Reuters | 07/14/2014
BOSTON, July 14 (Reuters) – An FBI agent who interrogated a friend of the accused Boston Marathon bomber testified on Monday that he had told the friend that the bomber’s life was "effectively over."
Azamat Tazhayakov, 20, is the first of three friends of Dzhokhar Tsarnaev to face trial on charges of interfering with the investigation by going to the suspect’s dorm room and removing a laptop and backpack containing empty fireworks casings three days after the April 15, 2013, attacks.
FBI special agent John Walker led a search of an apartment in New Bedford, Massachusetts, where Tazhayakov lived with fellow Kazakh exchange student Dias Kadyrbayev four days after the bombing attack that killed three people and injured 264.
Walker has said he was pursuing a lead that Tsarnaev was hiding out at the apartment, but the lead turned out to be false. At the time, the bureau was concerned that other conspirators may have been involved in the bombing plot. Tsarnaev’s older brother, Tamerlan, also a suspect in the bombing, was killed hours earlier after a shootout with police.
On Monday, Walker testified he arrived at the apartment after perhaps more than 60 heavily armed law enforcement officials had ordered the roommates and a woman identified as Kadyrbayev’s girlfriend out of the apartment through a loudspeaker.
Tazhayakov was sitting in the back of a police car, handcuffed, with his shirt removed because "my colleagues were concerned anyone exiting that apartment might be bearing explosives on their person," he said. Walker said he asked Tazhayakov about any possible threats in the apartment because his colleagues would be entering it.
"In an effort to elicit truthful info on an immediate basis, I told him Dzhokhar Tsarnaev’s life was effectively over, whether he was still living or going away," Walker said as the second week of the trial got under way. "I told the defendant that the defendant’s life did not need to be over."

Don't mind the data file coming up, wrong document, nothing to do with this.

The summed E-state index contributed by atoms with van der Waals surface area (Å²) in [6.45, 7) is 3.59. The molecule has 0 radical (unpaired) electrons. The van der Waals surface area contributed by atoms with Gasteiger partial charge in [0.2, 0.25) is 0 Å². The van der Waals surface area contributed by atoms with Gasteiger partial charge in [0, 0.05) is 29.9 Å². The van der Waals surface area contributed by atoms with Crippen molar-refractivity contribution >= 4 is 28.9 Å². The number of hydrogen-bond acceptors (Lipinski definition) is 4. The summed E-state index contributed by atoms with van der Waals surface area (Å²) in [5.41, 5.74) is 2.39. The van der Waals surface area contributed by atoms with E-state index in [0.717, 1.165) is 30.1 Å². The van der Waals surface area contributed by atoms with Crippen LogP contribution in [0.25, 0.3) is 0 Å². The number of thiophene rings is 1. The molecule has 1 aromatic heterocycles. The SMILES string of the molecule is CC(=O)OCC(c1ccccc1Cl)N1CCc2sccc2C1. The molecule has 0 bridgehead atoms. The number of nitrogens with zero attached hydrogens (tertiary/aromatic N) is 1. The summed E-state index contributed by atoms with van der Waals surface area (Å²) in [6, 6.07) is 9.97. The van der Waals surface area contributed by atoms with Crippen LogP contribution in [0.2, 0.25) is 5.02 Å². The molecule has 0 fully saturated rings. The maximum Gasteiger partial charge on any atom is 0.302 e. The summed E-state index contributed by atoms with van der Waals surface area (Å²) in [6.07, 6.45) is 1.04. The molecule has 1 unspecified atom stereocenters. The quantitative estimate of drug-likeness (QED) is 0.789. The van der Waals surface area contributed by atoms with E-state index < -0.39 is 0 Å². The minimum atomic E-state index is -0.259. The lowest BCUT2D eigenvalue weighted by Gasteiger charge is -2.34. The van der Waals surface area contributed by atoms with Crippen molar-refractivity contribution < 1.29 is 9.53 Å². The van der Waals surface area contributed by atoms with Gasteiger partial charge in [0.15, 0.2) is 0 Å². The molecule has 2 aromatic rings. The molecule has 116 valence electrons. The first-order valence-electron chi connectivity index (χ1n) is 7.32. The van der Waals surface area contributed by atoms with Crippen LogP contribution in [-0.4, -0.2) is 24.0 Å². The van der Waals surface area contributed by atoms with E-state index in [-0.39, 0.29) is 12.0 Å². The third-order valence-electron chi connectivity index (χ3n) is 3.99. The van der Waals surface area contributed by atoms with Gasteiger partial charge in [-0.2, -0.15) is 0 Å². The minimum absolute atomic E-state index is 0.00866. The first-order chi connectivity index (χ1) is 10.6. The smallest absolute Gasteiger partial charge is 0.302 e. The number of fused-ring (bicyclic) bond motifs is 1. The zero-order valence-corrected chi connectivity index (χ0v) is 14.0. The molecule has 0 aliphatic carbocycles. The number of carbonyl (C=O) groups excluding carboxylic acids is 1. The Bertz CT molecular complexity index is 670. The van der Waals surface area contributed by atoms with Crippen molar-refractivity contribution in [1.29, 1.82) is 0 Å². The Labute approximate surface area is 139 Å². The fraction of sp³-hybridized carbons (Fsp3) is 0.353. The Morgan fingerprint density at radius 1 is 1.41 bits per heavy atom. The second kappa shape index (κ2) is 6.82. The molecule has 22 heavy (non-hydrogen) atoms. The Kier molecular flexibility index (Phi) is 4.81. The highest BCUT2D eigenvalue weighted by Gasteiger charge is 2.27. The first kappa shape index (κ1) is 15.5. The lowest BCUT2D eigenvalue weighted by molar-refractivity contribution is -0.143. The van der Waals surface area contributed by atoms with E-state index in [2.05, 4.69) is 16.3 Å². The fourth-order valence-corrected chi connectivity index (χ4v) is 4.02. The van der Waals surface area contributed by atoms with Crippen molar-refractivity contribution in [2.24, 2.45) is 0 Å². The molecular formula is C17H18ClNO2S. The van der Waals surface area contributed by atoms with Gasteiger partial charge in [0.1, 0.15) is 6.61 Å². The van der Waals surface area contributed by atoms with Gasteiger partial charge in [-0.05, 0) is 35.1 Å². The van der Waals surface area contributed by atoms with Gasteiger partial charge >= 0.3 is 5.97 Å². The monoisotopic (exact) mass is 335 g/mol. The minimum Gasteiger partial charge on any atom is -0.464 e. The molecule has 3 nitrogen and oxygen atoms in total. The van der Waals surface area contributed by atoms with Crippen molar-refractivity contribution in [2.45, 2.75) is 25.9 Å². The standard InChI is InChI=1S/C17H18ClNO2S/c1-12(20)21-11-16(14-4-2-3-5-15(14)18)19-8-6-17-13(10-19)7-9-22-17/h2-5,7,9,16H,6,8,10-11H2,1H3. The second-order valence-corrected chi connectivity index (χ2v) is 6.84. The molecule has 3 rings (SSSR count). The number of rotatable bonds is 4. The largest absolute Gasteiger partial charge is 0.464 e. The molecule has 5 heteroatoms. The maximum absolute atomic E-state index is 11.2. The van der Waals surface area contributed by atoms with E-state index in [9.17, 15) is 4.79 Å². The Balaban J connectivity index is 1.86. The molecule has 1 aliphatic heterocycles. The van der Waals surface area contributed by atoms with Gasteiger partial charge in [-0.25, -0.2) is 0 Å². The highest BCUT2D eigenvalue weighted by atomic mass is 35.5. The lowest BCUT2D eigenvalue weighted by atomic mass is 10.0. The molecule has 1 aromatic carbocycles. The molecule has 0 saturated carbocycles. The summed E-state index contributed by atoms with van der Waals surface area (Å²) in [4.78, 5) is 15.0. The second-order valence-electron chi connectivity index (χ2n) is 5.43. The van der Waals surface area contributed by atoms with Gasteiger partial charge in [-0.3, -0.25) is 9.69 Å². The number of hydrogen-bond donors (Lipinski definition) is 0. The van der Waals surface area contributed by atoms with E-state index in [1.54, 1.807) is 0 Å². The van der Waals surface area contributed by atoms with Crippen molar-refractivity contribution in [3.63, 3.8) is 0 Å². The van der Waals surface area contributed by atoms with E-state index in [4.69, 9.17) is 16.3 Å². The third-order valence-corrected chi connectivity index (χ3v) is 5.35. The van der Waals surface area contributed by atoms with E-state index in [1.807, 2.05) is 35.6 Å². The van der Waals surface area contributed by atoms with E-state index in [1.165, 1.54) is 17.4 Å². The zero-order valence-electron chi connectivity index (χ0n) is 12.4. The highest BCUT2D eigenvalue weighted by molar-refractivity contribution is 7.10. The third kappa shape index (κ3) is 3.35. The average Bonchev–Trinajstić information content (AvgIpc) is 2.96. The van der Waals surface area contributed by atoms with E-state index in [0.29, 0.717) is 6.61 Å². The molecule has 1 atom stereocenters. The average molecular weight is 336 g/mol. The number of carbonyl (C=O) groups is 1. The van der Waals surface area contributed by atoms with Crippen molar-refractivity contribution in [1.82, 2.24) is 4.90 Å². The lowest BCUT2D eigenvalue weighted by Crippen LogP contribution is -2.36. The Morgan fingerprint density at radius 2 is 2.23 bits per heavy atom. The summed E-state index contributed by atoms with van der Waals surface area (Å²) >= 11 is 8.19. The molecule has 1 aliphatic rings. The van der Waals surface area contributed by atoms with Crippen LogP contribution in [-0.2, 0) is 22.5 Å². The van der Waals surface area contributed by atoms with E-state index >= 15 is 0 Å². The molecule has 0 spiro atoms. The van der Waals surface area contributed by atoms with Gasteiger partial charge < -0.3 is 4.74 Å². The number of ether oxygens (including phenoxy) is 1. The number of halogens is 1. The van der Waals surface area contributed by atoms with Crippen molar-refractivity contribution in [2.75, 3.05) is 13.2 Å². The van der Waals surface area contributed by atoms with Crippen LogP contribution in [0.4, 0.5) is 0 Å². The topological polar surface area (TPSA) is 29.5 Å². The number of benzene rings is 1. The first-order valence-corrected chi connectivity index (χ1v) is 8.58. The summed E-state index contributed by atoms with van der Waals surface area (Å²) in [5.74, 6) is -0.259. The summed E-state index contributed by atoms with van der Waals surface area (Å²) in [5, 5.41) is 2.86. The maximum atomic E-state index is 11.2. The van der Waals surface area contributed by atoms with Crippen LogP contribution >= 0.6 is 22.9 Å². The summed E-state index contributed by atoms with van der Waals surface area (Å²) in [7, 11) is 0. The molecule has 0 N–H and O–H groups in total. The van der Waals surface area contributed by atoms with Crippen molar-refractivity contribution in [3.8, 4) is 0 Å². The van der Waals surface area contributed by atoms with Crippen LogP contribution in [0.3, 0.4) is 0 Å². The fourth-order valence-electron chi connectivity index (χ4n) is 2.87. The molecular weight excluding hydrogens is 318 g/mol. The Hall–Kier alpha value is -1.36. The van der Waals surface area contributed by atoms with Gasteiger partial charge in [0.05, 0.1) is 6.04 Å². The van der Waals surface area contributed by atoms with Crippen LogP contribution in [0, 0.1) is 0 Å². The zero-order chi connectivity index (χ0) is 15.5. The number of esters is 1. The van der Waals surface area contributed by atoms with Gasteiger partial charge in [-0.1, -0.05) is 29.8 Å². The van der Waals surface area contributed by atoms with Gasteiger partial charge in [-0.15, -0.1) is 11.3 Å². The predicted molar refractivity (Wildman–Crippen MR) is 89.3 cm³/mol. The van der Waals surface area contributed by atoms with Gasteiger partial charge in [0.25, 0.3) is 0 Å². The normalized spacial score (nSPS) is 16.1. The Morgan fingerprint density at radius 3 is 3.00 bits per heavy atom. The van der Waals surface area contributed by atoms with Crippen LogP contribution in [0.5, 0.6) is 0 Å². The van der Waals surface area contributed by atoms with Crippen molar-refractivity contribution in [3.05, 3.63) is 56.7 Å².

He said Tazhayakov agreed to go with authorities to a state police barracks where he was questioned. Hours later, early the next morning, Walker said he recalled the defendant saying, "I’m beginning to think we’re being held against our will."
"I told him he was entirely free to go, that there was a cab waiting out front," Walker said.
Tazhayakov’s attorneys argued before the trial that their client’s statements during that interview, which began April 19 and ran into the next morning, should not be admitted at trial because he had not believed he was free to go at the time.
Walker has said he interviewed Kadyrbayev and Tazhayakov, and a third person he described as Kadyrbayev’s girlfriend.
Kadyrbayev and Tazhayakov, as well as Robel Phillipos of Cambridge, Massachusetts, have been charged with hindering the probe into the bombing attack.
Tazhayakov could face up to 25 years in prison if convicted of obstruction of justice and conspiracy. Kadyrbayev faces the same charges. Phillipos is accused of the lesser charge of lying to investigators.
(Editing by Scott Malone and Doina Chiacu)
Tsarnaev friend’s FBI interviews were voluntary, judge rules
Zachary T. Sampson
Boston Globe | July 15, 2014
A federal judge today rejected claims that Azamat Tazhayakov was forced to speak to authorities against his will when they asked him last year about his college friend, Boston Marathon bombing suspect Dzhokhar Tsarnaev.